The history books will say Michael Nutter won the Democratic nomination for mayor of Philadelphia yesterday.
But the real winner was change - the voters' impulse to take the city in a different direction after eight years of the scandal-scarred Street administration.
Between them, the two candidates who positioned themselves as champions of change captured more than 70 percent of the vote, a repudiation of the city Democratic machine.
"We're ready for change," said Steve Grandizio, a mortgage company president attending Nutter's victory celebration.
"The city's at a cross-point," Grandizio said. "We can be seen as a city with high crime and decay, or we can be seen as the next great city. It's a fine line between the two."
Nutter, a former city councilman, stressed his sponsorship of government ethics legislation and proposed declaring a state of emergency in high-crime areas and allowing police to stop and frisk people suspected of carrying illegal guns.
Running second was Tom Knox, a multimillionaire businessman who spent about $10 million of his own money and vowed to remove the "for sale" sign from City Hall.
In a Keystone Poll last week, as in every other independent survey in the race, overwhelming majorities of voters said they felt Philadelphia was on the wrong track - and uniformly concerned about a rising homicide rate.
"I don't think it's a mystery: The driving forces were the loss of a sense of personal security and the pay-to-play culture," pollster Terry Madonna said.
"I think people are fed up, and they just needed someone to articulate it," Nutter said in an interview yesterday.
A lone wolf for much of his 14 years on City Council, Nutter was considered no match for a pair of heavyweights: U.S. Rep. Bob Brady, for two decades the boss of the Democratic Party, and U.S. Rep. Chaka Fattah, who had his own well-honed grassroots operation.
But Nutter made himself the anti-Mayor Street in his first series of television advertisements, reminding voters of his battles to push tax cuts and new ethics laws over the mayor's objections.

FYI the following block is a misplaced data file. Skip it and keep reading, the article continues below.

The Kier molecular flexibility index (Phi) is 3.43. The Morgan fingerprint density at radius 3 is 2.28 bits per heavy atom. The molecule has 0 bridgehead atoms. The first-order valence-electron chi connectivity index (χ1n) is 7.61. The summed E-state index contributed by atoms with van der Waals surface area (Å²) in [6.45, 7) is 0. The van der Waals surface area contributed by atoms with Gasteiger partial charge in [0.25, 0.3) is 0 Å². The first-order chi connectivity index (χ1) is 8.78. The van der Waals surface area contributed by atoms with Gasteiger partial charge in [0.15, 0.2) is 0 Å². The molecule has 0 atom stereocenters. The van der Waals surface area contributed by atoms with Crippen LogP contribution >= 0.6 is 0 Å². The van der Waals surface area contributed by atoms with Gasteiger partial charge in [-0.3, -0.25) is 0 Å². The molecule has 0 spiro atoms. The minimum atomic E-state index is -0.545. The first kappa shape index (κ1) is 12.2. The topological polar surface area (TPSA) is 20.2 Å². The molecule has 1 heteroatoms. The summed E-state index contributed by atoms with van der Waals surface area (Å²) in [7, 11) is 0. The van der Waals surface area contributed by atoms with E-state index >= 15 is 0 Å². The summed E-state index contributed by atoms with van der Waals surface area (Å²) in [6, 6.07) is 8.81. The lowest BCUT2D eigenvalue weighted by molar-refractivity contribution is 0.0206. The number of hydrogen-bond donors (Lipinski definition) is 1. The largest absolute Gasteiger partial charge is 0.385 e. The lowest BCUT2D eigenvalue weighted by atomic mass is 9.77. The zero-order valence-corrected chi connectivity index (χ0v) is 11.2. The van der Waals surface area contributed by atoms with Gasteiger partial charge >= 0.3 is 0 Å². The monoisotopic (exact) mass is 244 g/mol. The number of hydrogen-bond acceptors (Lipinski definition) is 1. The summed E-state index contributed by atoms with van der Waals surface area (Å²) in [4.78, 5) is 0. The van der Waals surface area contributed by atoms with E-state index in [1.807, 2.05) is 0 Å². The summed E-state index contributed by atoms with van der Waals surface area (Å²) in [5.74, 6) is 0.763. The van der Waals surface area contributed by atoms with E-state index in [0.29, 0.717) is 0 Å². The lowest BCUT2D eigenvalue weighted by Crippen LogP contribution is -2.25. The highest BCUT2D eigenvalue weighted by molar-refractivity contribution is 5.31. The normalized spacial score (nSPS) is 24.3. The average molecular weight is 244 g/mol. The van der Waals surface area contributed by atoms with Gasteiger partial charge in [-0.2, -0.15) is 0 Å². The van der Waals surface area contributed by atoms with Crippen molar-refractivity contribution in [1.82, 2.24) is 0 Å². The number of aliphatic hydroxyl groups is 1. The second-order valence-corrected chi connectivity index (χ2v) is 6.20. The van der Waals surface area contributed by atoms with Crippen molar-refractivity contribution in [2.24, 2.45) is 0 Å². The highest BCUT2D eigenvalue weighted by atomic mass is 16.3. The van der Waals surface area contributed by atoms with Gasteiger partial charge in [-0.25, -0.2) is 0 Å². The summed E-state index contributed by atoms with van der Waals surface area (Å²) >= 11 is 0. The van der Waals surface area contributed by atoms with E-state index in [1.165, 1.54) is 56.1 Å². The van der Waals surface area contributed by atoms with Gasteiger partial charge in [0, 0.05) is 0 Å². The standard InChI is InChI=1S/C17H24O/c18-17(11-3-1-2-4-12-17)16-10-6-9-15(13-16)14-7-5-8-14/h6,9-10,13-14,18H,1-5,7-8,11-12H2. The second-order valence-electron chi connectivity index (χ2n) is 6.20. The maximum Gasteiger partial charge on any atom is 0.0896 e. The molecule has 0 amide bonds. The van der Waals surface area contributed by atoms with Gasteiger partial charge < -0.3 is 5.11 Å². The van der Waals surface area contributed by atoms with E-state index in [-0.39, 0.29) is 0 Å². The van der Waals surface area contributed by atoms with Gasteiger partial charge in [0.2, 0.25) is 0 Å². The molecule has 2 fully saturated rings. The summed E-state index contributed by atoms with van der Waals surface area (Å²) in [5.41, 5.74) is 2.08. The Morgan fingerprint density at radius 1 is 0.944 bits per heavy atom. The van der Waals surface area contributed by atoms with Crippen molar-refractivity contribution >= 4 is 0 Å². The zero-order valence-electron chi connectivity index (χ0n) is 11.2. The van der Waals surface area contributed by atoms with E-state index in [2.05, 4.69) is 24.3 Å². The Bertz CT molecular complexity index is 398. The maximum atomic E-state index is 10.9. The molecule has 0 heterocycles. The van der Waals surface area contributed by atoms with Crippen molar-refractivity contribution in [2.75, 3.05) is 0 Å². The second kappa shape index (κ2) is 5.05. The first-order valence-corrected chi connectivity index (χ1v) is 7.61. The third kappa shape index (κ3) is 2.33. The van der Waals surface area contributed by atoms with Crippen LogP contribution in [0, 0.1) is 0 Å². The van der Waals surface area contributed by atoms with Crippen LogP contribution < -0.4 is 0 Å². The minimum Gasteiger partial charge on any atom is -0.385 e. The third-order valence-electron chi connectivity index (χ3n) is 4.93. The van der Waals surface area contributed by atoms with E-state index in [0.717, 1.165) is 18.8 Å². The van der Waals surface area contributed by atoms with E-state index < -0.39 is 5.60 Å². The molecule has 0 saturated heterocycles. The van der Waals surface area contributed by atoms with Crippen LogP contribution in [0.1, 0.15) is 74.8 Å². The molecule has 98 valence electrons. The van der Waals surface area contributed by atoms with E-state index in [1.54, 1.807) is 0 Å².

In the end, Nutter held his base among the white liberals who, polls showed, were most concerned about political reform. He won 65 percent or more of the vote in the Fifth and Eighth Wards of Center City, the Ninth Ward in Chestnut Hill, and the 27th Ward in University City.
"He ran a nearly flawless campaign," said Sam Katz, the Republican mayoral nominee in 1999 and 2003. "He was well-served by his strategy of building a base among white liberals and growing that base into the African American community."
He also won most of the city's predominantly black wards. Nutter ran first in North Philadelphia and first or a close second behind Fattah in West Philadelphia, usually getting 33 percent of the vote or more.
Nutter also did better in traditionally white wards than most previous black candidates. In the half-dozen wards that make up most of the Upper Northeast, for instance, he got 25 to 30 percent of the vote.
Knox initially surged into the campaign's lead by railing against the "backroom bosses" and insider deals. He pounded that message home with about $9 million worth of television ads, beginning in December. For more than two months, Knox's was the only voice and image on the tube.
Some analysts argued that Nutter was the ultimate beneficiary of the barrage, taking the lead after Brady and others began attacking Knox's business record, raising doubts.
"Nutter was in the right place at the right time," said Democratic consultant Howard Cain, who advised Brady. "Somebody spent $9 million arguing that reform is the central issue in the campaign, and Michael was seen as the best representative of that. People knew him. Nobody knew Knox."
Homemaker Jen Hathaway of Center City, for instance, switched to Nutter. "The more I heard about Knox, the less I liked him," she said.
In the final days, Knox used television and direct mail to attack Nutter's change credentials, pointing out that he was a former ward leader who had played his share of insider politics.
Pat Dangillo, a retired city employee from Bella Vista, said she had voted for Knox because "he's the only one who's not a politician."
Brady? "He didn't know what was going on. . . . He was the machine candidate," Dangillo said. And Nutter, she said, was a media darling. "I felt, 'You gotta get the politicians outta there.' This is the only shot we got."
This year's campaign was notable in a number of ways:
For one thing, voters appeared to discount racial politics in a town famous for it - think of former Mayor Frank Rizzo and his "vote white" slogan and Street's boast that "the brothers and sisters are running this city."
While Nutter appealed to a broad swath of white voters, Knox won nearly a fifth of the vote in predominantly black wards.
The campaign was also shaped by the city's first limit on campaign contributions, a change designed to cut down the influence of big political donors after the pay-to-play scandals. The change fueled Knox's rise because the U.S. Supreme Court has ruled that spending one's own cash on a campaign is a free-speech right; Knox was able to outspend everyone else.
Fattah, who led in early polls, never had a significant TV presence because he struggled to raise cash under the limits of $5,000 for an individual and $20,000 for a political committee.
"It's difficult to raise money from the most powerful when you want to help the least powerful," said Fattah, who based his campaign on a plan to lease the airport and attack poverty.